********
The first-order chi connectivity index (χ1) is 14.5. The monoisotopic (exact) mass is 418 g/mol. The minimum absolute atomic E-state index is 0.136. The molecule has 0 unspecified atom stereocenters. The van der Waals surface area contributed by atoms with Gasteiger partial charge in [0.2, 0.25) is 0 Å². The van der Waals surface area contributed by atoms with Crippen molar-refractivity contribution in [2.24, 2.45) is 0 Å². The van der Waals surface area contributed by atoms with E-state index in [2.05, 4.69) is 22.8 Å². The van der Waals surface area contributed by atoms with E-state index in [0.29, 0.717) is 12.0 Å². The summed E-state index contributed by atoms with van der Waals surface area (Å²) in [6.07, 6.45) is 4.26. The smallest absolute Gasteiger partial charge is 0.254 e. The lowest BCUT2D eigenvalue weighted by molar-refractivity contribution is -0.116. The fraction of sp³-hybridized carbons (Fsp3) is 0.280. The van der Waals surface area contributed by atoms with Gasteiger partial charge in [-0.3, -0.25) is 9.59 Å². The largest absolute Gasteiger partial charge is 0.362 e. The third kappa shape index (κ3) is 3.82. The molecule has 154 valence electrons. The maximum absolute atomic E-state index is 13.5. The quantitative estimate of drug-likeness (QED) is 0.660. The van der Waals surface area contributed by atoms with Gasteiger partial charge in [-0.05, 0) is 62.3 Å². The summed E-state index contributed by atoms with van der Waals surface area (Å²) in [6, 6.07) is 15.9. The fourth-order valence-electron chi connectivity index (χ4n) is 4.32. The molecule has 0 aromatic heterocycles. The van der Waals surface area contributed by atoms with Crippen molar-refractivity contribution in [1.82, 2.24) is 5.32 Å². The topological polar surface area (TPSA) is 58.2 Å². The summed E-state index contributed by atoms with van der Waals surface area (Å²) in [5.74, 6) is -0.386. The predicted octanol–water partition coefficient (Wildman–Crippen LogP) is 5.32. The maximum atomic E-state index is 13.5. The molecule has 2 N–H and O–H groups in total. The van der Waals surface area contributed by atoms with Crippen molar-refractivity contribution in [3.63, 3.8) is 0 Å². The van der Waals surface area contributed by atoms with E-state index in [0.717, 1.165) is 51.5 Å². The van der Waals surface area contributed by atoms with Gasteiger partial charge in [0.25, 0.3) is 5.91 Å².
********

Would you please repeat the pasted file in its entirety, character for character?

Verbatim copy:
The first-order chi connectivity index (χ1) is 14.5. The monoisotopic (exact) mass is 418 g/mol. The minimum absolute atomic E-state index is 0.136. The molecule has 0 unspecified atom stereocenters. The van der Waals surface area contributed by atoms with Gasteiger partial charge in [0.2, 0.25) is 0 Å². The van der Waals surface area contributed by atoms with Crippen molar-refractivity contribution in [2.24, 2.45) is 0 Å². The van der Waals surface area contributed by atoms with E-state index in [2.05, 4.69) is 22.8 Å². The van der Waals surface area contributed by atoms with E-state index in [0.29, 0.717) is 12.0 Å². The summed E-state index contributed by atoms with van der Waals surface area (Å²) in [6.07, 6.45) is 4.26. The smallest absolute Gasteiger partial charge is 0.254 e. The lowest BCUT2D eigenvalue weighted by molar-refractivity contribution is -0.116. The fraction of sp³-hybridized carbons (Fsp3) is 0.280. The van der Waals surface area contributed by atoms with Gasteiger partial charge in [-0.3, -0.25) is 9.59 Å². The largest absolute Gasteiger partial charge is 0.362 e. The third kappa shape index (κ3) is 3.82. The molecule has 154 valence electrons. The maximum absolute atomic E-state index is 13.5. The quantitative estimate of drug-likeness (QED) is 0.660. The van der Waals surface area contributed by atoms with Gasteiger partial charge in [-0.05, 0) is 62.3 Å². The summed E-state index contributed by atoms with van der Waals surface area (Å²) in [6, 6.07) is 15.9. The fourth-order valence-electron chi connectivity index (χ4n) is 4.32. The molecule has 0 aromatic heterocycles. The van der Waals surface area contributed by atoms with Crippen molar-refractivity contribution in [1.82, 2.24) is 5.32 Å². The topological polar surface area (TPSA) is 58.2 Å². The summed E-state index contributed by atoms with van der Waals surface area (Å²) in [5.74, 6) is -0.386. The predicted octanol–water partition coefficient (Wildman–Crippen LogP) is 5.32. The maximum atomic E-state index is 13.5. The molecule has 2 N–H and O–H groups in total. The van der Waals surface area contributed by atoms with Crippen molar-refractivity contribution in [3.63, 3.8) is 0 Å². The van der Waals surface area contributed by atoms with E-state index in [0.717, 1.165) is 51.5 Å². The van der Waals surface area contributed by atoms with Gasteiger partial charge in [0.25, 0.3) is 5.91 Å².